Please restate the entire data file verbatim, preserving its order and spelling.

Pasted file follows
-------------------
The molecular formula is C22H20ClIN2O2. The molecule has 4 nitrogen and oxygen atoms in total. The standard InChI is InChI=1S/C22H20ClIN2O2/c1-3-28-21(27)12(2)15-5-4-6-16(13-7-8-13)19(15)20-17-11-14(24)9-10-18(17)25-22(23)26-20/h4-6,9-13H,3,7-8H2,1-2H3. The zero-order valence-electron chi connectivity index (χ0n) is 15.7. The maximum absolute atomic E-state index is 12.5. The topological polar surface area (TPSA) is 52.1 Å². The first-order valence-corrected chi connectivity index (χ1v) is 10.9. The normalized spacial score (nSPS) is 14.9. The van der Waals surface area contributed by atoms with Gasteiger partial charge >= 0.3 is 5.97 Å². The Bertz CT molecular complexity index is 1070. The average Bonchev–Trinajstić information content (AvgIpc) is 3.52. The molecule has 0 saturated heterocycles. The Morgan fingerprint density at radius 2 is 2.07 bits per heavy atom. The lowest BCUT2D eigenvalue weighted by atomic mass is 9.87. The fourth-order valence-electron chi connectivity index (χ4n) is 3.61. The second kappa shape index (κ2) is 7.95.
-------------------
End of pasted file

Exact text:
The molecular formula is C22H20ClIN2O2. The molecule has 4 nitrogen and oxygen atoms in total. The standard InChI is InChI=1S/C22H20ClIN2O2/c1-3-28-21(27)12(2)15-5-4-6-16(13-7-8-13)19(15)20-17-11-14(24)9-10-18(17)25-22(23)26-20/h4-6,9-13H,3,7-8H2,1-2H3. The zero-order valence-electron chi connectivity index (χ0n) is 15.7. The maximum absolute atomic E-state index is 12.5. The topological polar surface area (TPSA) is 52.1 Å². The first-order valence-corrected chi connectivity index (χ1v) is 10.9. The normalized spacial score (nSPS) is 14.9. The van der Waals surface area contributed by atoms with Gasteiger partial charge >= 0.3 is 5.97 Å². The Bertz CT molecular complexity index is 1070. The average Bonchev–Trinajstić information content (AvgIpc) is 3.52. The molecule has 0 saturated heterocycles. The Morgan fingerprint density at radius 2 is 2.07 bits per heavy atom. The lowest BCUT2D eigenvalue weighted by atomic mass is 9.87. The fourth-order valence-electron chi connectivity index (χ4n) is 3.61. The second kappa shape index (κ2) is 7.95.